natural and organic products and the Stonyfield brand across all the
channels. It wasn’t too long ago that we really had to work hard to
persuade customers there was a consumer need out there. Today, though,
across all channels — whether it’s natural food, which is at
our core; the grocery channel; the mass-merchandise channel; the club
channel; the foodservice channel — there’s an organic demand in
each of those now. We enjoy distribution in each of those channels and have
distribution coast to coast.”
Beyond what may be driving demand for organics,
what’s helping to drive demand for Stonyfield is a constant stream of
new products designed for consumers’ specific needs: active adults,
developing infants, anyone seeking a boost of fiber or other wellness
benefits. One new launch for 2007 pushes the diary giant into the energy
drink market. Stoneyfield Farm Shift Organic Energy Drink provides a
sustainable energy source with a combination of protein, vitamins, acai and
ginseng, and is geared toward teens and young adults. The cultured dairy
drink is certified organic, and contains no starches, gelatin,
preservatives or artificial colors or flavors. Available in Berry Boost,
Power Punch and Strawberry Banana, Shift contains calcium, vitamins D, C,
B3 and B6, which the company says supports mental and physical performance.
Carving out another niche in organic dairy-based
beverages, Lifeway Foods, Morton Grove, Ill., released ProBugs made with
organic whole milk kefir for kids age two to nine. ProBugs contain 10 live
and active kefir cultures that give a boost to the digestive and immune
systems, the company says. ProBugs, a reference to probiotics and
“friendly” bacteria found in kefir, help inhibit the growth of
harmful bacteria in a child’s digestive system.
Private label penetration
Mainstream channels have expanded organic offerings
and created private-label organics (e.g. Kroger’s Naturally
Preferred, Giant Eagle’s Market District and Safeway’s O
Organic line). Natural food stores also have created their own private
label organic lines, for example, Whole Foods Market’s 365 Organic
line, which includes beverages such as milk and ready-to-drink teas, and
continues to expand into more juices, teas, cocoas, coffees and sodas.
This year, Trader Joe released Organic sparkling
juices, teas, coffee and cocoa mixes, all under its brand name. Safeway
expanded its private label line this year with ready-to-drink O Organics
Organic Iced Tea in White Tea with Spearmint and Oolong Tea with Peach
varieties and additional fruit juices.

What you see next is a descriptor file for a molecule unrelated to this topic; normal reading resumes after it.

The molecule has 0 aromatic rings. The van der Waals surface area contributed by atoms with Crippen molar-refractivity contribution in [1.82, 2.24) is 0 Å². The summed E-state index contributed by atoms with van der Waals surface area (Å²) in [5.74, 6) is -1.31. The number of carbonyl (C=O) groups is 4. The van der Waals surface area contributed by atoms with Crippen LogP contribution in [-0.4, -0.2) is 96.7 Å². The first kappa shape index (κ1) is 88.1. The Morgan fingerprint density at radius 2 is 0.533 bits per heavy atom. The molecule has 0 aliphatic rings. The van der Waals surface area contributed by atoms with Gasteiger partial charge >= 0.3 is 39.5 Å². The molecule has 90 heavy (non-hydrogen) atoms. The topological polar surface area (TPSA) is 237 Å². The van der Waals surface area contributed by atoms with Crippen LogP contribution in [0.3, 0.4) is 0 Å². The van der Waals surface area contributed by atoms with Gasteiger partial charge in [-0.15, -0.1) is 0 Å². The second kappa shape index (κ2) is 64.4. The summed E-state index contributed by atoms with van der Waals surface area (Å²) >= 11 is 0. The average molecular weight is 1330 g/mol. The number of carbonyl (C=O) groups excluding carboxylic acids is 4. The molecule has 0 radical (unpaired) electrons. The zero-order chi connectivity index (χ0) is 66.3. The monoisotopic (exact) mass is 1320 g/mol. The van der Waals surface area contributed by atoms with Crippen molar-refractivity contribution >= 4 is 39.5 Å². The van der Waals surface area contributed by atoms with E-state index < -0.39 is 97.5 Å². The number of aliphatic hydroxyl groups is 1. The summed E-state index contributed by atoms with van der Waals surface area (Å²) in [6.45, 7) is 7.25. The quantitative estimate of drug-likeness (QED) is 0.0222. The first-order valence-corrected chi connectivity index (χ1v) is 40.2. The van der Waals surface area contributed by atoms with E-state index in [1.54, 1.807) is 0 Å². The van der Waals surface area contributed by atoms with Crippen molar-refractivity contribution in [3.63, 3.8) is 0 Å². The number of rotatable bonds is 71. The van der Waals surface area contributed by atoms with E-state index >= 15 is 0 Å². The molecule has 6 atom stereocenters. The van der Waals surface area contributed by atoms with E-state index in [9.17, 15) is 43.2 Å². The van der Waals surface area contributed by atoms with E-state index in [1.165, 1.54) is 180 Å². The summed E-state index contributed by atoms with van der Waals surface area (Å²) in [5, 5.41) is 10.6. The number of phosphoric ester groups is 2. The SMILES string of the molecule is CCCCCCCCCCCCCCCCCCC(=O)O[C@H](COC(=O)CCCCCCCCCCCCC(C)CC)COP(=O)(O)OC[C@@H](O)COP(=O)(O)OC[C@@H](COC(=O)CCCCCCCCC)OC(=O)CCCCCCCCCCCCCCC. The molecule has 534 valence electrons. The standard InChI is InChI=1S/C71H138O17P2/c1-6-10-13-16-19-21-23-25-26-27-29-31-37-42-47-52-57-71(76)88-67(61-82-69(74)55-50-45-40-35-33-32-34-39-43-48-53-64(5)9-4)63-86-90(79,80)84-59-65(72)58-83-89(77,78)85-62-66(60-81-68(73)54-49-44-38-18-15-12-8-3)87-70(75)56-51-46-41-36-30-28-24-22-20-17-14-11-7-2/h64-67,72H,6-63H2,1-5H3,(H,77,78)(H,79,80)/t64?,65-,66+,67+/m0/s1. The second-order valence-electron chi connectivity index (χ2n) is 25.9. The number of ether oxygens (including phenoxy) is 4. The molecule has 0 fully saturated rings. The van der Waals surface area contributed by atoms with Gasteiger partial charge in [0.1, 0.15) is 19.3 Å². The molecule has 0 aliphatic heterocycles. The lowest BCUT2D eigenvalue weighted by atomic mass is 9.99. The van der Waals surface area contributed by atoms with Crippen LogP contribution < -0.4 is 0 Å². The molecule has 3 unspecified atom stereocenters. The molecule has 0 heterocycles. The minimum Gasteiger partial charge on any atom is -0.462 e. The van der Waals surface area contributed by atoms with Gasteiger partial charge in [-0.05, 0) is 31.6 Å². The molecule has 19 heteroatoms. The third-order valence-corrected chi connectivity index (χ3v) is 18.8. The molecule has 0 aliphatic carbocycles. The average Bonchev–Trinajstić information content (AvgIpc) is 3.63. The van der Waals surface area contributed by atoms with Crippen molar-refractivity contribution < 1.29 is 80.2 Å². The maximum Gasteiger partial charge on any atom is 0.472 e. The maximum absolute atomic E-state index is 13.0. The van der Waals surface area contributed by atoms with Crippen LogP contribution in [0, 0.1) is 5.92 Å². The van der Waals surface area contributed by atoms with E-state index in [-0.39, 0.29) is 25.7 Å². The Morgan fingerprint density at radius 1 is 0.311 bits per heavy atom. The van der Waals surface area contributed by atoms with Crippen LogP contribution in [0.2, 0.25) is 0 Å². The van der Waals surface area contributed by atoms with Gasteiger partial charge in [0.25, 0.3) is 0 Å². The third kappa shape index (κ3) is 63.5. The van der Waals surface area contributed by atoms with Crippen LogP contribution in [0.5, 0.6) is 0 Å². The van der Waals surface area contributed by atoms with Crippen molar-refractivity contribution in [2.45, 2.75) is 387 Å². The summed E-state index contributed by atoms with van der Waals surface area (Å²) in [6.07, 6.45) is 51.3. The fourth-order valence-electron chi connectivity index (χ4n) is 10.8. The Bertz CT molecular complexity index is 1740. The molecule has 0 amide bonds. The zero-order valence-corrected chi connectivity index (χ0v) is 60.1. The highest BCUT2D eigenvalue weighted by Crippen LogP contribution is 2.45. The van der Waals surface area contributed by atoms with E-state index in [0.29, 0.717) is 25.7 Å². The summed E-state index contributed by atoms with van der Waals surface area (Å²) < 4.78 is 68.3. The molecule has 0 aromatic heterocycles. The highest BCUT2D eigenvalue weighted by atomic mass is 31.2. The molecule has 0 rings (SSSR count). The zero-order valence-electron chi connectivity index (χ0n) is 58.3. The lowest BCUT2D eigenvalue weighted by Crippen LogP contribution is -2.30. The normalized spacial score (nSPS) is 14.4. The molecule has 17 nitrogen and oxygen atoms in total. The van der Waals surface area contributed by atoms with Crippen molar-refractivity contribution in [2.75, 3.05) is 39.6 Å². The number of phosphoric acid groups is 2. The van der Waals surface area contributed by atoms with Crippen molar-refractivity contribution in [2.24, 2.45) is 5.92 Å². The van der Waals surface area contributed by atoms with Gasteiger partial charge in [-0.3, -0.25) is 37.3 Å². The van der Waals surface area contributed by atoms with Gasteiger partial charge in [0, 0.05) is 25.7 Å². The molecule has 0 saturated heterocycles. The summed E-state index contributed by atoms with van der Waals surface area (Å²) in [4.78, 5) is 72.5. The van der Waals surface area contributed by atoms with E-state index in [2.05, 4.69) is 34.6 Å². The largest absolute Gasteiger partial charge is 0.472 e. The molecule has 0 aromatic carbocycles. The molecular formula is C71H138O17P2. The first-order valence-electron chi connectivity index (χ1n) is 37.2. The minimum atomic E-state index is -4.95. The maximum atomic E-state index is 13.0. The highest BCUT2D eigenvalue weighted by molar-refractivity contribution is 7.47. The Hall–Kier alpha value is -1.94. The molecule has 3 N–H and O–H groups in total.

Grocery store Giant Eagle, Pittsburgh, launched its
private label organic line Market District in the fall of 2005 and this
year released Market District Organic
ready-to-drink teas. The ready-to-drink tea line, which includes five
varieties, were included in the award Market District won from Beverage Industry’s sister
publication PL Buyer in its 4th Annual Private Label Packaging Awards. Void of any
product photography, which contrasts with other private label products
submitted in the contest, the Giant Eagle Market District line of products
are dressed in brown craft paper. The judges felt the line spoke
simplicity, premium and “deliciousness.”
Consumers talk organics
While growth has been
impressive, organic beverages only contribute about 2 percent of the
overall beverage sales in food, drug and mass markets, according to Mintel.
Moreover, only 5 percent of respondents to Mintel’s consumer survey
reported buying organic beverages in the past year. Mintel’s survey
Some 55 percent of respondents who purchased organic
drinks in the past year bought orange juice. Other beverages purchased by a
third or more of these respondents include: other juice or juice drinks (47
percent), soymilk (46 percent), tea (43 percent) and dairy milk (37
The major motivation for trying a new organic beverage
is the availability of a sample or free trial offer (60 percent), while 57
percent of respondents who purchase organic beverages look for nutritional
or health benefits.
54 percent of respondents who buy organic soy or dairy
milk do so because they believe that it is healthier than non-organic milk.
More than half of respondents who purchased organic
beverages in the past year do not commit to store-brand or branded products:
58 percent normally purchase whatever organic beverage is available, while
only 29 percent are loyal to name brands and just 13 percent normally
purchase store-brand organic drinks.
Regarding shopping habits, Mintel’s consumer
survey reports that 62 percent would buy more organic food if it were less
expensive. Almost half of respondents wish that a wider selection of
organics were available where they shop.
Source: Mintel’s custom consumer survey
According to The Natural Marketing Institute’s
(NMI) Health and Wellness Trends Database, finding the balance of price and
perceived benefits will be the determining factor in the future of organic
“American household penetration of organic
products is currently at 56 percent of households, and is projected to grow
from $13 billion in 2005 to $20 billion in 2009,” says Maryellen
Molyneaux, NMI’s president. NMI estimates that 500 new organic
products were introduced into the marketplace during 2005, and in order to
succeed, “marketers will need to understand the trade-offs consumers
make in their purchase decisions of natural vs. organic.”
NMI says consumers are more likely to desire the
benefits of organically grown foods and beverages, such as “contains
no chemical pesticides,” than they are to make the connection between
those benefits and the classification “organically grown.”
The data also indicates a need for consumer education,
NMI says. Finding the optimal balance of price, benefit, branding and
levels of understanding will determine how consumers choose between natural
and organic products — and will provide the edge over conventional
products, NMI states.
“With consumers showing an 88 percent increase
from 2002 to 2005 in their willingness to pay a premium price for organic
food and beverages, converting understanding of the features of organic
should translate into increased sales and continued double-digit market
growth,” Molyneaux says.